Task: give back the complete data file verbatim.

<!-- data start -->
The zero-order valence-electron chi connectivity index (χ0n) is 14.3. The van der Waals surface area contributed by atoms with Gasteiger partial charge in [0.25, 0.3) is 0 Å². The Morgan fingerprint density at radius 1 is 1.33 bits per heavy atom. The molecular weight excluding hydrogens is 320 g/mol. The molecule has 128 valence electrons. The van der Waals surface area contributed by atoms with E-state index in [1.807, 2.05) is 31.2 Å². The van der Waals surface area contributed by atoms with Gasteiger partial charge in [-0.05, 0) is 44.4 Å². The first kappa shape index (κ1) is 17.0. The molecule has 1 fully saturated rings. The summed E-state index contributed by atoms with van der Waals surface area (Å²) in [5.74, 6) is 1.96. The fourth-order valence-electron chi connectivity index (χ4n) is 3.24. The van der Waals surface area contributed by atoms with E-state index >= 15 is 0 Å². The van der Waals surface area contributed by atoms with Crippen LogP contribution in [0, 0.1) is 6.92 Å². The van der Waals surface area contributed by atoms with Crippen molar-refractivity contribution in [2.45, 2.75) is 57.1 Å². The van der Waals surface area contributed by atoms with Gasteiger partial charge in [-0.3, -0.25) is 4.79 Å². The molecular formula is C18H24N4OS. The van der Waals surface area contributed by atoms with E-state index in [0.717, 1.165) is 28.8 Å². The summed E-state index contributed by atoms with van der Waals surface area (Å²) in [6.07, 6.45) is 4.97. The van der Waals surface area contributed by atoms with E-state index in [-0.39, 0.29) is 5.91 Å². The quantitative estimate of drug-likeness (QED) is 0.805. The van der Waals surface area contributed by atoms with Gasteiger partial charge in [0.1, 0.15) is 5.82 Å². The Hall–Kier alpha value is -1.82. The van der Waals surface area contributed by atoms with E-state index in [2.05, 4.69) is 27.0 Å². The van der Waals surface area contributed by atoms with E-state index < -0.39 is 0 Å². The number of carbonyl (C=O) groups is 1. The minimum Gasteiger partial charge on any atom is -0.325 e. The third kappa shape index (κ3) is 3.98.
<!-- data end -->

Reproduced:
The zero-order valence-electron chi connectivity index (χ0n) is 14.3. The van der Waals surface area contributed by atoms with Gasteiger partial charge in [0.25, 0.3) is 0 Å². The Morgan fingerprint density at radius 1 is 1.33 bits per heavy atom. The molecular weight excluding hydrogens is 320 g/mol. The molecule has 128 valence electrons. The van der Waals surface area contributed by atoms with E-state index in [1.807, 2.05) is 31.2 Å². The van der Waals surface area contributed by atoms with Gasteiger partial charge in [-0.05, 0) is 44.4 Å². The first kappa shape index (κ1) is 17.0. The molecule has 1 fully saturated rings. The summed E-state index contributed by atoms with van der Waals surface area (Å²) in [5.74, 6) is 1.96. The fourth-order valence-electron chi connectivity index (χ4n) is 3.24. The van der Waals surface area contributed by atoms with E-state index >= 15 is 0 Å². The van der Waals surface area contributed by atoms with Crippen LogP contribution in [0, 0.1) is 6.92 Å². The van der Waals surface area contributed by atoms with Crippen molar-refractivity contribution in [2.45, 2.75) is 57.1 Å². The van der Waals surface area contributed by atoms with Gasteiger partial charge in [-0.3, -0.25) is 4.79 Å². The molecular formula is C18H24N4OS. The van der Waals surface area contributed by atoms with E-state index in [0.717, 1.165) is 28.8 Å². The summed E-state index contributed by atoms with van der Waals surface area (Å²) in [6.07, 6.45) is 4.97. The van der Waals surface area contributed by atoms with E-state index in [-0.39, 0.29) is 5.91 Å². The quantitative estimate of drug-likeness (QED) is 0.805. The van der Waals surface area contributed by atoms with Gasteiger partial charge in [0.1, 0.15) is 5.82 Å². The Hall–Kier alpha value is -1.82. The van der Waals surface area contributed by atoms with E-state index in [2.05, 4.69) is 27.0 Å². The van der Waals surface area contributed by atoms with E-state index < -0.39 is 0 Å². The number of carbonyl (C=O) groups is 1. The minimum Gasteiger partial charge on any atom is -0.325 e. The third kappa shape index (κ3) is 3.98.